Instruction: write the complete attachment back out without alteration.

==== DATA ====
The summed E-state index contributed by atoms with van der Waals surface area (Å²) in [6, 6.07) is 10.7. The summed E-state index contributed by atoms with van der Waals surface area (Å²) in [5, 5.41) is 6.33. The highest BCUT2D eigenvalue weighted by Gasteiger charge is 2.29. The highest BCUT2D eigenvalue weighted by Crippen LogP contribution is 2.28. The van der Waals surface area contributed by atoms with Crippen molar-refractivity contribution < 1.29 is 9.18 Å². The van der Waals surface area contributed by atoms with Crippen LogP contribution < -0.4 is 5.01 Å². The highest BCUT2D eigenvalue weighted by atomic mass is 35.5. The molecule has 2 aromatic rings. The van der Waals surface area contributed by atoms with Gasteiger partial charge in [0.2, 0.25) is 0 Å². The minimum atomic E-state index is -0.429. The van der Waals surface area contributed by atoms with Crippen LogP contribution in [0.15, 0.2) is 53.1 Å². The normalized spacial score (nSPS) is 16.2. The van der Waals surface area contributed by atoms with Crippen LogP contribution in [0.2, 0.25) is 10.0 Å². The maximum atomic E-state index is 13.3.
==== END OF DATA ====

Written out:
The summed E-state index contributed by atoms with van der Waals surface area (Å²) in [6, 6.07) is 10.7. The summed E-state index contributed by atoms with van der Waals surface area (Å²) in [5, 5.41) is 6.33. The highest BCUT2D eigenvalue weighted by Gasteiger charge is 2.29. The highest BCUT2D eigenvalue weighted by Crippen LogP contribution is 2.28. The van der Waals surface area contributed by atoms with Crippen molar-refractivity contribution < 1.29 is 9.18 Å². The van der Waals surface area contributed by atoms with Crippen LogP contribution < -0.4 is 5.01 Å². The highest BCUT2D eigenvalue weighted by atomic mass is 35.5. The molecule has 2 aromatic rings. The van der Waals surface area contributed by atoms with Gasteiger partial charge in [0.2, 0.25) is 0 Å². The minimum atomic E-state index is -0.429. The van der Waals surface area contributed by atoms with Crippen LogP contribution in [0.15, 0.2) is 53.1 Å². The normalized spacial score (nSPS) is 16.2. The van der Waals surface area contributed by atoms with Crippen LogP contribution in [0.2, 0.25) is 10.0 Å². The maximum atomic E-state index is 13.3.